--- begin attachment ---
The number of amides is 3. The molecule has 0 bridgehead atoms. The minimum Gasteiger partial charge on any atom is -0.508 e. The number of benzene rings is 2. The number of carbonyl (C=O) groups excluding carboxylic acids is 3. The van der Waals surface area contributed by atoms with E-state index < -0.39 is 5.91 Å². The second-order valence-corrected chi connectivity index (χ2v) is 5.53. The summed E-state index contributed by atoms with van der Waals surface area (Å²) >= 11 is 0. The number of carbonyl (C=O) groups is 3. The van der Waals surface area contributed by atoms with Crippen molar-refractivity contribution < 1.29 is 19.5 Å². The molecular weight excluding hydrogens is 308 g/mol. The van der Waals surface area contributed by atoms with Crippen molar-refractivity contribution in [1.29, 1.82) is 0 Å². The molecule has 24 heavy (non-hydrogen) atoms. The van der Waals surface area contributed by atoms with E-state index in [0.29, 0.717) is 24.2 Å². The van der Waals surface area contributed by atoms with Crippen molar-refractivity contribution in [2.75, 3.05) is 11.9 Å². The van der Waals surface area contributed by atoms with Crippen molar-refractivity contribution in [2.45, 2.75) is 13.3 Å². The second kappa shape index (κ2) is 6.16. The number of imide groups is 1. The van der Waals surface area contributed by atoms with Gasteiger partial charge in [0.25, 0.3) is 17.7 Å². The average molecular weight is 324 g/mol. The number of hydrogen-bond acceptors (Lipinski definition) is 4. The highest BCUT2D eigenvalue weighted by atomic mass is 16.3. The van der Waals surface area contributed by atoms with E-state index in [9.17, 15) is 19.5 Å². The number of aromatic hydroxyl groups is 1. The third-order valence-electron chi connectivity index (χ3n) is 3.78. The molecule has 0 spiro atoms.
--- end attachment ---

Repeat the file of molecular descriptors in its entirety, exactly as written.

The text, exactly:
The number of amides is 3. The molecule has 0 bridgehead atoms. The minimum Gasteiger partial charge on any atom is -0.508 e. The number of benzene rings is 2. The number of carbonyl (C=O) groups excluding carboxylic acids is 3. The van der Waals surface area contributed by atoms with E-state index < -0.39 is 5.91 Å². The second-order valence-corrected chi connectivity index (χ2v) is 5.53. The summed E-state index contributed by atoms with van der Waals surface area (Å²) >= 11 is 0. The number of carbonyl (C=O) groups is 3. The van der Waals surface area contributed by atoms with Crippen molar-refractivity contribution < 1.29 is 19.5 Å². The molecular weight excluding hydrogens is 308 g/mol. The van der Waals surface area contributed by atoms with Crippen molar-refractivity contribution in [1.29, 1.82) is 0 Å². The molecule has 24 heavy (non-hydrogen) atoms. The van der Waals surface area contributed by atoms with E-state index in [0.29, 0.717) is 24.2 Å². The van der Waals surface area contributed by atoms with Crippen molar-refractivity contribution in [2.75, 3.05) is 11.9 Å². The van der Waals surface area contributed by atoms with Crippen molar-refractivity contribution in [2.45, 2.75) is 13.3 Å². The second kappa shape index (κ2) is 6.16. The number of imide groups is 1. The van der Waals surface area contributed by atoms with Gasteiger partial charge in [0.25, 0.3) is 17.7 Å². The average molecular weight is 324 g/mol. The number of hydrogen-bond acceptors (Lipinski definition) is 4. The highest BCUT2D eigenvalue weighted by atomic mass is 16.3. The van der Waals surface area contributed by atoms with E-state index in [9.17, 15) is 19.5 Å². The number of aromatic hydroxyl groups is 1. The third-order valence-electron chi connectivity index (χ3n) is 3.78. The molecule has 0 spiro atoms.